|Your Abusive Boss and Your Marriage Do Not Mix|
|Nation - Workplace|
|TS-Si News Service|
|Tuesday, 29 November 2011 03:00|
Waco, TX, USA. Having an abusive boss not only causes problems at work but can lead to strained relationships at home, since the stress and tension can the employee's partner. It affects the marital relationship and subsequently the employee's entire family.
A study also found that more children at home meant greater family satisfaction for the employee, and the longer the partner's relationship, the less impact the abusive boss had on the family.
A supervisor's abuse may include tantrums, rudeness, public criticism and inconsiderate action. "It may be that as supervisor abuse heightens tension in the relationship, the employee is less motivated or able to engage in positive interactions with the partner and other family members," said Merideth Ferguson, PH.D., study co-author and assistant professor of management and entrepreneurship at Baylor University.
The findings in the journal Personnel Psychology, says Dawn Carlson, Ph.D., "... have important implications for organizations and their managers."
"The evidence highlights the need for organizations to send an unequivocal message to those in supervisory positions that these hostile and harmful behaviors will not be tolerated."
"Employers must take steps to prevent or stop the abuse and also to provide opportunities for subordinates to effectively manage the fallout of abuse and keep it from affecting their families.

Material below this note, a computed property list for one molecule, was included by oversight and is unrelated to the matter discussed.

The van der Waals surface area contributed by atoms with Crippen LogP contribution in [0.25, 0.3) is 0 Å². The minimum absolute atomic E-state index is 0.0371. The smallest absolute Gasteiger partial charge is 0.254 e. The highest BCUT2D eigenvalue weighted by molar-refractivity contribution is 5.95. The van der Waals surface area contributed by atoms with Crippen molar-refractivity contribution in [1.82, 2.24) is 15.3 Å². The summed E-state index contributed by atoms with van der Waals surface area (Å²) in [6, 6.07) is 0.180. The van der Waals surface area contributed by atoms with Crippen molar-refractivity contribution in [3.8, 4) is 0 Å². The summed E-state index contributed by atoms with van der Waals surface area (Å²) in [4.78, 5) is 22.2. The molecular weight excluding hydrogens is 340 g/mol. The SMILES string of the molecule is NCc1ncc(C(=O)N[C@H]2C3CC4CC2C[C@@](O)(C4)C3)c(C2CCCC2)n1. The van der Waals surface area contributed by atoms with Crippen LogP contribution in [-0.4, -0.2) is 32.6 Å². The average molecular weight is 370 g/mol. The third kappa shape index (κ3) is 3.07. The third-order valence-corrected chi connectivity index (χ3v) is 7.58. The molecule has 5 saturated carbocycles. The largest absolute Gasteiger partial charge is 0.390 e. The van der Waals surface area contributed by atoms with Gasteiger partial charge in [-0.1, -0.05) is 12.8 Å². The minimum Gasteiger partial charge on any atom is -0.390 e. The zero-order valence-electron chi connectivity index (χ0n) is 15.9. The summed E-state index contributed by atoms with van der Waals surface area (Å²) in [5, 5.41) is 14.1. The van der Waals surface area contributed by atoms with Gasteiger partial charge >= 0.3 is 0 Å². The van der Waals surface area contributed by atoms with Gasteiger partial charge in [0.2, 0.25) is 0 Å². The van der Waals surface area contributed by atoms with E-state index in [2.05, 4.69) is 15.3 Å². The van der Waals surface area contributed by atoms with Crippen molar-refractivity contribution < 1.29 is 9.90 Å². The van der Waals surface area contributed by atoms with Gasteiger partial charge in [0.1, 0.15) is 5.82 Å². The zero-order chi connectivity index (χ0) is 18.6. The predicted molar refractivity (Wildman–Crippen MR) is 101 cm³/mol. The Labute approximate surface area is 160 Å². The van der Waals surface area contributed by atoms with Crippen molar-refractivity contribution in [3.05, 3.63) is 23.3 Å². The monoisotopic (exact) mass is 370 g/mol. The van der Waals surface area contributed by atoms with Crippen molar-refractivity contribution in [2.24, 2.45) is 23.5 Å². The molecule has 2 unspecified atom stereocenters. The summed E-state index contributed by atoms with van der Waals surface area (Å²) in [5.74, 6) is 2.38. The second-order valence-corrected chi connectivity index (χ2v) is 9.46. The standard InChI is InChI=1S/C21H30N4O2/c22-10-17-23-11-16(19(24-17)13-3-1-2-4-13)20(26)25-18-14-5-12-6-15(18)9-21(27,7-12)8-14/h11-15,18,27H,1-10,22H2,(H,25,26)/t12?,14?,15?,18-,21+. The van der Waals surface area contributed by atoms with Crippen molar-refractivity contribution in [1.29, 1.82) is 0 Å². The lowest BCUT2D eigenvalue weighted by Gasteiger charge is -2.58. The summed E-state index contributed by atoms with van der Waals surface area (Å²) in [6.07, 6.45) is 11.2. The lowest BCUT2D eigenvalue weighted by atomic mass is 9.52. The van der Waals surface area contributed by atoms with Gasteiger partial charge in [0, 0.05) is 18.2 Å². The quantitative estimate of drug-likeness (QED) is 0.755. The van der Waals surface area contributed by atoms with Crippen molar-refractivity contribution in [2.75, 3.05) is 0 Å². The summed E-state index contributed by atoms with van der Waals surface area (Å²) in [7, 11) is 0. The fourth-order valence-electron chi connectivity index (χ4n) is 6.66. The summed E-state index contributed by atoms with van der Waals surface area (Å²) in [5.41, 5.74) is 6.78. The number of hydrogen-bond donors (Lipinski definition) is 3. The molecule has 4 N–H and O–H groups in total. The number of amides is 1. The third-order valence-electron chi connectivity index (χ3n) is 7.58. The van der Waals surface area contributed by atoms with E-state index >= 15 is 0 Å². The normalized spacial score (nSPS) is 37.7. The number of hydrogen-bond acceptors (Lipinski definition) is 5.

Abusive supervision is a workplace reality and this research expands our understanding of how this stressor plays out in the employee's life beyond the workplace."
Carlson is the study lead author, Baylor professor of management and H. R. Gibson Chair of Organizational Development at the Hankamer School of Business.Organizations should encourage subordinates to seek support through their organization's employee assistance program or other resources (e.g., counseling, stress management) so that the employee can identify tactics or mechanisms for buffering the effect of abuse on the family, according to the study.
Workers filled out an online survey.
Questions in the employee survey included:
Questions in the partner survey included:
FundingThe research was conducted with support from the Texas A&M Mays Business School Mini-Grant Program.
ParticipationOther co-authors of the study are Pamela L. Perrewe of Florida State University and Dwayne Whitten of Texas A & M University.
CitationThe Fallout From Abusive Supervision: An Examination Of Subordinates And Their Partners. Dawn S. Carlson, Merideth Ferguson, Pamela L. Perrewé, Dwayne Whitten. Personnel Psychology 2011; 64(4): 937–961.
Using spillover and crossover theory, we examined how subordinate's experience of abusive supervision impacts both subordinate's and partner's family domains. Specifically, a model was proposed and tested that examined the fallout from abusive supervision through 2 types of strain, work-to-family conflict and relationship tension, on family satisfaction of the subordinate and on family functioning of the partner. Using a matched set of 280 subordinates and partners, this study found that abusive supervision contributes to the experience of work-to-family conflict and relationship tension. Further, family satisfaction for the subordinate and family functioning for the partner were diminished through the experience of relationship tension. Interestingly, although the experience of work-to-family conflict contributed to relationship tension, it did not directly impact the family outcomes. We discuss the study's implications for theory, research, and practice while suggesting new research directions.
|Last Updated on Monday, 28 November 2011 21:37|